But Towers is quick to acknowledge that it’s impossible to know whether and which shootings have inspired others unless the shooters themselves tell us. Some shooters “might not be self-aware enough to know” what’s driven them to commit violence, said Towers, whose study examined incidents that got significant media attention. “They’re being subconsciously ideated by something they’ve just watched on the news.”
The contagious effect can last up to six weeks, her team found. Their data was based on media reports, and treated all incidents the same in terms of their impact.
The 13-day average “makes sense” when you consider the length of news coverage after a mass killing or school shooting, Towers said last week, noting how she was still seeing reports out of San Bernardino on her newsfeed. If you hypothesize that media exposure is what’s causing the ideation, the exposure dies off when media reports die off, and “that’s when the contagion starts to die off,” she said.
Towers’ study is based on the idea that contagious ideas can be modeled like contagious diseases. Just like a person’s political ideology can be “infected” by that of their family, a would-be shooter can be affected by the actions of others.
“You can be infected with these ideas about how you live your life and the choices you make based on exposure to other people’s ideas,” she said.
What’s still unclear—and practically unknowable—is how often shootings inspire unsuccessful imitators, who fail to kill many people or are thwarted before they can launch their attacks. Susan B. Sorenson, a firearms researcher at the University of Pennsylvania, said researchers don’t have access to data in “timely enough fashion” to be able to evaluate that.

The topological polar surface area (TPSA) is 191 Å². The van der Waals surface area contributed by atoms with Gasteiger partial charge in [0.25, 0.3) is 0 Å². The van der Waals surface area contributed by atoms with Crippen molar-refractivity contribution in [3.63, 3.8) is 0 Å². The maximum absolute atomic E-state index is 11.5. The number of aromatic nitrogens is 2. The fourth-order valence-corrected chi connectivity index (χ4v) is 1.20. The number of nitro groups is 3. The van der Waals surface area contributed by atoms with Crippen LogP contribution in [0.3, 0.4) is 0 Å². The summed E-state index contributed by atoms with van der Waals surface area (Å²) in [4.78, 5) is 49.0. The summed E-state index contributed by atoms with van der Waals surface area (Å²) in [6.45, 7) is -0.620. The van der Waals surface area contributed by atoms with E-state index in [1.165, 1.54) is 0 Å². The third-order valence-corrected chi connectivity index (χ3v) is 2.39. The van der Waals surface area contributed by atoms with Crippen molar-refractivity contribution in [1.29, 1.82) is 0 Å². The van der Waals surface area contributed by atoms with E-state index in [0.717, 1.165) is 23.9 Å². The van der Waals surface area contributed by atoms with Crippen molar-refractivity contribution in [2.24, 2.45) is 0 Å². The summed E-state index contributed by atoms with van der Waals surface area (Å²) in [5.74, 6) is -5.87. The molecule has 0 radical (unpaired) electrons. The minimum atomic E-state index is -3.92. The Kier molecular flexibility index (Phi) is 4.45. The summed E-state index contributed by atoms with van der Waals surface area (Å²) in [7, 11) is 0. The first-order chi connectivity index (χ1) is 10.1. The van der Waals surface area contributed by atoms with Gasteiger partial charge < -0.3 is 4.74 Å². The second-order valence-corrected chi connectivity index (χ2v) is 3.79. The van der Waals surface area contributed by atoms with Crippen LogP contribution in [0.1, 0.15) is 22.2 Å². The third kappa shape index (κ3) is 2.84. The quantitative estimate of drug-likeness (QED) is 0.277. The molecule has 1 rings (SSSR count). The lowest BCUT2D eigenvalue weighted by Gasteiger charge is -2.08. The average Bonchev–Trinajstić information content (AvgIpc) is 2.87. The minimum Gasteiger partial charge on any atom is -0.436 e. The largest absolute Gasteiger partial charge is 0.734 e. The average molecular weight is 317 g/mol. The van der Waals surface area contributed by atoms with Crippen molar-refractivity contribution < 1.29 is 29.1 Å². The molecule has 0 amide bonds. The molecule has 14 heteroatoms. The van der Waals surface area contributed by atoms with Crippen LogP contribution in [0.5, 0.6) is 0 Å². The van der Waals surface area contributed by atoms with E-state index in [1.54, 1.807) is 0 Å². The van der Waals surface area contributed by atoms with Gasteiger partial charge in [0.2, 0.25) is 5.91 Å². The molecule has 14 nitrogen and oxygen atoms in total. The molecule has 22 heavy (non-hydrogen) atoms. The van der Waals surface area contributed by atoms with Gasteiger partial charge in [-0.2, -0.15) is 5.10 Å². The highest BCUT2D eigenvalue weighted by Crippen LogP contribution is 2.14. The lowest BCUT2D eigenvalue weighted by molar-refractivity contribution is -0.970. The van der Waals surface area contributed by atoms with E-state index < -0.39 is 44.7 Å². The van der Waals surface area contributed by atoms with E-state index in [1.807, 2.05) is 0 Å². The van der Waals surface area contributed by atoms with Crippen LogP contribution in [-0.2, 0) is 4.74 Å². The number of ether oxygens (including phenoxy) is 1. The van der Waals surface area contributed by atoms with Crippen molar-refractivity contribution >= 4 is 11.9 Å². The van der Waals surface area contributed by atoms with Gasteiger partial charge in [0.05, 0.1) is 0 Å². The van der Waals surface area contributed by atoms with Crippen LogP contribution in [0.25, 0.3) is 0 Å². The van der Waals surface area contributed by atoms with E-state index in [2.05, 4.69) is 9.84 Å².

But she does sense a shift in how people’s lives are touched by gun violence. Part of what’s frightened Americans lately in the wake of shooting incidents—perhaps the part that makes them search for connections—is the “broadening out” of where recent shootings have happened. These days, shootings are “covering so many spheres of people’s lives,” Sorenson said.
These incidents “used to be much more tightly focused on a disgruntled or mistreated worker, and then it was mistreated high-school students.” Now, “people who might be in those settings who are disgruntled or mistreated are … going places beyond the locale that caused the distress for them,” Sorenson said. “So they’re going to movie theaters, they’re going to elementary schools, they’re going to colleges and universities.”
And people can’t simply avoid those public spaces to decrease the threat of violence, like they’d avoid a dangerous neighborhood.
Towers said different shootings could have different impacts, too. Just as the slaying of 20 children at Sandy Hook Elementary continues to shock and sadden the American consciousness, it’s possible that particularly horrifying shootings could have a longer half-life in the imaginations of potential imitators.
“There may very well be a longer period of contagion” for those killings, Towers said.
This article is part of our With Great Power project, which is supported by a grant from the Joyce Foundation.